By ALINA TUGEND
Published: July 26, 2013 New York Times
I WAS recently talking to a friend at a party whose husband — in his 60s — has been unemployed for more than two years. While there are many challenges, she said, one of the hardest things is trying to balance hope with reality.
She wonders how to support him in his continued quest to find a job in his field of marketing and financial services while at the same time encouraging him to think about what his life would be like if he never worked in that field or had a full-time job again.
“I wanted to move to what I thought was a healthier place. I wanted to turn the page,” said my friend, who asked to be identified by her middle name, Shelley, since she didn’t want to publicize her family’s situation. “He saw it as vote of no confidence.”
For those over 50 and unemployed, the statistics are grim. While unemployment rates for Americans nearing retirement are lower than for young people who are recently out of school, once out of a job, older workers have a much harder time finding work. Over the last year, according to the Labor Department, the average duration of unemployment for older people was 53 weeks, compared with 19 weeks for teenagers.
There are numerous reasons — older workers have been hit both by the recession and globalization. They’re more likely to have been laid off from industries that are downsizing, and since their salaries tend to be higher than those of younger workers, they’re attractive targets if layoffs are needed.
Even as they do all the things they’re told to do — network, improve those computer skills, find a new passion and turn it into a job — many struggle with the question of whether their working life as they once knew it is essentially over.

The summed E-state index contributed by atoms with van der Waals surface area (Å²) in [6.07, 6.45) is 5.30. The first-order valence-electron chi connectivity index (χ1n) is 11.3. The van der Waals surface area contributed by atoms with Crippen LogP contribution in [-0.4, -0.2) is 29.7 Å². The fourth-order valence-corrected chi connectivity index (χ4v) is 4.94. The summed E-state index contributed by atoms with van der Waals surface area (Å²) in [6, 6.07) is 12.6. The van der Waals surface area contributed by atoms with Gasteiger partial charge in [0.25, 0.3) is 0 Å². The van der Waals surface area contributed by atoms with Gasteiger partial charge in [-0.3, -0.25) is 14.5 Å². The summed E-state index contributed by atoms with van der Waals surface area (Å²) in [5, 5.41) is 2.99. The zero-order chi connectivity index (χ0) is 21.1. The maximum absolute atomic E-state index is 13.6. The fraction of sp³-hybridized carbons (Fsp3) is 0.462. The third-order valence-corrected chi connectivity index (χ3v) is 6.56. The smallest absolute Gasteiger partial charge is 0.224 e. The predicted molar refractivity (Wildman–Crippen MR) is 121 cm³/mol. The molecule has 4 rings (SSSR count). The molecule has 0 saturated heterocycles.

This is something professionals who work with and research the older unemployed say needs to be addressed better than it is now. Helping people figure out how to cope with a future that may not include work, while at the same time encouraging them in their job searches, is a difficult balance, said Nadya Fouad, a professor of educational psychology at the University of Wisconsin-Milwaukee.
Psychologists and others who counsel this cohort need to help them face the grief of losing a job, and also to understand that jobs and job-hunting are far different now from how they used to be.
“The contract used to be, ‘I am a loyal employee and you are a loyal employer. I promise to work for you my entire career and you train, promote, give benefits and a pension when I retire.’ Now you can’t count on any of that,” she said. “The onus is all on the employee to have a portfolio of skills that can be transferable.”
People in their 20s and 30s know that they need to market themselves and always be on the lookout for better opportunities, she said, something that may seem foreign to those in their 50s and 60s.
If a counselor or psychologist “doesn’t understand how the world of work has changed, they’re not helping at all,” she said. “You can’t just talk about how it feels.”
In response to this concern, Professor Fouad and her colleagues have drawn up guidelines for the American Psychological Association to help psychotherapists better assist their clients with workplace issues and unemployment. It is wending its way through the association’s committees.
Of course, not everyone who is unemployed and over 50 is equal. For some, the reality is that they need to find another job — any job — to survive. Others have resources that can allow them to spend more time looking for a job that might have the salary or status of their former position.